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‘Late Night With the Devil’ review: There’s no business like show business when horror and ratings get involved

David Dastmalchian plays a late night talk show host down on his luck and willing to take a big swing on a Halloween show.

Late Night With the Devil

Late-night television is a tricky business, and there is no shortage of people who covet the top spot. The Jay Leno/David Letterman feud continued for years after Leno unexpectedly took Johnny Carson’s Tonight Show seat in 1992. There’s always pressure to have the most prominent guests, gags (Carpool Karaoke and whatnot), and soundbites to stay on top.

These are a collision of factors fictional late-night host Jack Delroy (David Dastmalchian) is running up against in Late Night With the Devil. His syndicated late-hours talk show based in the 1970s, ‘Night Owls,’ was riding high – running neck and neck with the top rating earner. At first, audiences take to Delroy’s style and charm. After some time passes by, the ratings start to slip. The difficulties are only exacerbated by Jack’s wife Madeleine’s (Georgina Haig) cancer diagnosis and eventual passing. Once we get to 1977, Night Owls is running out of time to show its worth. Within the throes of grief and desperation, Jack elects to go with his most giant swing yet.

However, there’s always an issue when you throw caution to the wind – especially regarding occult matters. Late Night With the Devil may be a “found footage” film, but writers/directors Colin Cairnes and Cameron Cairnes set the stage for authenticity. When the film begins, a narrator sets the scene concerning the turbulent 70’s American landscape intercut with archival footage. Jack’s personal history has a cloudy undercurrent considering he has a membership with a secret society. Indeed, that won’t come back to bite him somehow, right?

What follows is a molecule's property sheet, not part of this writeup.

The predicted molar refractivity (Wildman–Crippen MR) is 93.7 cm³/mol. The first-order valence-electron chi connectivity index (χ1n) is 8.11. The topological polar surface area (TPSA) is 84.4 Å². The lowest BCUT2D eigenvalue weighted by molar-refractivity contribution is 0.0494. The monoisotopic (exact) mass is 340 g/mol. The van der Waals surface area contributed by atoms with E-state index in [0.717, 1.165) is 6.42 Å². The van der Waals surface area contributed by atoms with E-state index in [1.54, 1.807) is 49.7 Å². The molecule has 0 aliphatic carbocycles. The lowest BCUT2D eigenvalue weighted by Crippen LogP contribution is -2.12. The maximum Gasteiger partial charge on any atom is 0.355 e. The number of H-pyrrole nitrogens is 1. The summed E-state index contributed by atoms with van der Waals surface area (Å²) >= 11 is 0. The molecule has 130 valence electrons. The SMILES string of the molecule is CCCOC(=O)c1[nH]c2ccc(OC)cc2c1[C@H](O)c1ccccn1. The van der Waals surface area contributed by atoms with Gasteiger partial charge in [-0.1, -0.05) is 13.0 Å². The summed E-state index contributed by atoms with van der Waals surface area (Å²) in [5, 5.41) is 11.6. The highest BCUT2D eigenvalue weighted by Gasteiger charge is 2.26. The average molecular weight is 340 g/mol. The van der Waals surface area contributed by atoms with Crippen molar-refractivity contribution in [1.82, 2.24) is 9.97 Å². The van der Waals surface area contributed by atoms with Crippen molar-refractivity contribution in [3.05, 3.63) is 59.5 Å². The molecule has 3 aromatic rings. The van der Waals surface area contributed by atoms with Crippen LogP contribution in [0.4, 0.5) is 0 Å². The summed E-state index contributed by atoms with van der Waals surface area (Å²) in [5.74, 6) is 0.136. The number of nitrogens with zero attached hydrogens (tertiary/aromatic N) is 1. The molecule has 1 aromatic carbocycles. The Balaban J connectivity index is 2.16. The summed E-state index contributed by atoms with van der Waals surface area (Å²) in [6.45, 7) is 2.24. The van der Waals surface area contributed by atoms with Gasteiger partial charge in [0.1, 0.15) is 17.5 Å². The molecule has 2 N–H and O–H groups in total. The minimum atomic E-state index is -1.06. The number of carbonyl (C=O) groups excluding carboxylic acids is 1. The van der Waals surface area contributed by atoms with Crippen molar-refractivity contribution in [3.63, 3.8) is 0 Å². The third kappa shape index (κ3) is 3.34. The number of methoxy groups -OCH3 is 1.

We arrive on October 31, 1977, for a special Halloween episode of ‘Night Owls.’ The audience is informed what we are witnessing is “what went to air that night as well as previously unreleased behind-the-scenes footage.” The entire film is shot in a way that resembles what a 70s telecast would look like. Small touches like Jack talking segments over with his producer and guests are placed in to keep the slow-burn feeling going.

At first, everything seems ok. Christou (Fayssal Bazzi), a psychic, asks questions to the crowd. Is it real? Is it fake? I would probably lean toward the latter. However, something weird happens with the lights, and Christou gets a “transmission” that rattles him. Despite his discomfort, the show goes on. Hypnotist turned skeptic Carmichael (Ian Bliss) does all he can to debunk paranormal things. Things start to take a turn for the adverse when Jack welcomes parapsychologist June (Laura Gordon) and a young cult survivor named Lilly (Ingrid Torelli) to the floor.

Some particular things in Lilly’s background should pause Jack (especially considering the many warnings June gives him). But there’s no business like show business, and Jack is in too deep. To his credit, Dastmalchian excels as a frontman – exuding the poise of a late-night talk show host and just as a man searching for a win. One of the essential things in the world was taken away from him, and he’s trying to cling to his remaining vestige of validation. The film's primary focus is this particular show, so the story involving Jack and Madeleine’s marriage and his affiliations may not be as fleshed out as they could be. It’s not enough to take away how effectively the film works.

The Cairnes also plays with the veil of what’s natural and supernatural — first, with a body horror set piece quickly pulled back to play with our sense of what was happening. Then, a raucous third act entirely goes for the breakneck speed it’s prepared you for. As we are left with a man who sacrificed so much to gain the world, the effective period piece makes you think if the cost was worth it. I would say for us, it is. Late Night With the Devil provides a fun story of caution about who to make the right deals with.